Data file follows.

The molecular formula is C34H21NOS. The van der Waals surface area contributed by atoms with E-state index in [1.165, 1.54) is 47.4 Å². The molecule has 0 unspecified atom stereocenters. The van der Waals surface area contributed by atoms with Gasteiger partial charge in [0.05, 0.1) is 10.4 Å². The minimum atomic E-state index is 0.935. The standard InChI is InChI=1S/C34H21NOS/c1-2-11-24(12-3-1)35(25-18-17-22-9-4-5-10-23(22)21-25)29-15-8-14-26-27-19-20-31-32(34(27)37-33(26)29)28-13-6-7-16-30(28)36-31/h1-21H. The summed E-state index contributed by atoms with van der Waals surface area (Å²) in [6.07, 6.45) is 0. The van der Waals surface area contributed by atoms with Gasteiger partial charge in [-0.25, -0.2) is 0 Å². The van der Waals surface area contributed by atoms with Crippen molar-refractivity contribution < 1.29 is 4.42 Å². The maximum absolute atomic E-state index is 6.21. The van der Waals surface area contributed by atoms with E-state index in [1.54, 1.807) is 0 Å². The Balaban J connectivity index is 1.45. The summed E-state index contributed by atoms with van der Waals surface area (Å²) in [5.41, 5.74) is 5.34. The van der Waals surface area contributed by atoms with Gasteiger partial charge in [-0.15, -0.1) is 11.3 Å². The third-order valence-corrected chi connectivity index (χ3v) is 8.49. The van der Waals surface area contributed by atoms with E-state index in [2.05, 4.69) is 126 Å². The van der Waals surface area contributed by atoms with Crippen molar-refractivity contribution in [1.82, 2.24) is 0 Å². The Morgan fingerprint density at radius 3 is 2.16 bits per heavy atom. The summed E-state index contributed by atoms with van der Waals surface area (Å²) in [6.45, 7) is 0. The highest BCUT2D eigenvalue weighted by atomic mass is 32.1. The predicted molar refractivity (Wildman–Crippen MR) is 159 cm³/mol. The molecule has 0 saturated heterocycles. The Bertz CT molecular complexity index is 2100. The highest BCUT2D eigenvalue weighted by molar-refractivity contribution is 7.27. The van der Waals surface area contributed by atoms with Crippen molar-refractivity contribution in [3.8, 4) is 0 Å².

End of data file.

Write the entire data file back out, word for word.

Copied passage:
The molecular formula is C34H21NOS. The van der Waals surface area contributed by atoms with E-state index in [1.165, 1.54) is 47.4 Å². The molecule has 0 unspecified atom stereocenters. The van der Waals surface area contributed by atoms with Gasteiger partial charge in [0.05, 0.1) is 10.4 Å². The minimum atomic E-state index is 0.935. The standard InChI is InChI=1S/C34H21NOS/c1-2-11-24(12-3-1)35(25-18-17-22-9-4-5-10-23(22)21-25)29-15-8-14-26-27-19-20-31-32(34(27)37-33(26)29)28-13-6-7-16-30(28)36-31/h1-21H. The summed E-state index contributed by atoms with van der Waals surface area (Å²) in [6.07, 6.45) is 0. The van der Waals surface area contributed by atoms with Gasteiger partial charge in [-0.25, -0.2) is 0 Å². The van der Waals surface area contributed by atoms with Crippen molar-refractivity contribution < 1.29 is 4.42 Å². The maximum absolute atomic E-state index is 6.21. The van der Waals surface area contributed by atoms with E-state index in [1.54, 1.807) is 0 Å². The Balaban J connectivity index is 1.45. The summed E-state index contributed by atoms with van der Waals surface area (Å²) in [5.41, 5.74) is 5.34. The van der Waals surface area contributed by atoms with Gasteiger partial charge in [-0.15, -0.1) is 11.3 Å². The third-order valence-corrected chi connectivity index (χ3v) is 8.49. The van der Waals surface area contributed by atoms with E-state index in [2.05, 4.69) is 126 Å². The van der Waals surface area contributed by atoms with Crippen molar-refractivity contribution in [1.82, 2.24) is 0 Å². The Morgan fingerprint density at radius 3 is 2.16 bits per heavy atom. The summed E-state index contributed by atoms with van der Waals surface area (Å²) in [6.45, 7) is 0. The highest BCUT2D eigenvalue weighted by atomic mass is 32.1. The predicted molar refractivity (Wildman–Crippen MR) is 159 cm³/mol. The molecule has 0 saturated heterocycles. The Bertz CT molecular complexity index is 2100. The highest BCUT2D eigenvalue weighted by molar-refractivity contribution is 7.27. The van der Waals surface area contributed by atoms with Crippen molar-refractivity contribution in [3.8, 4) is 0 Å².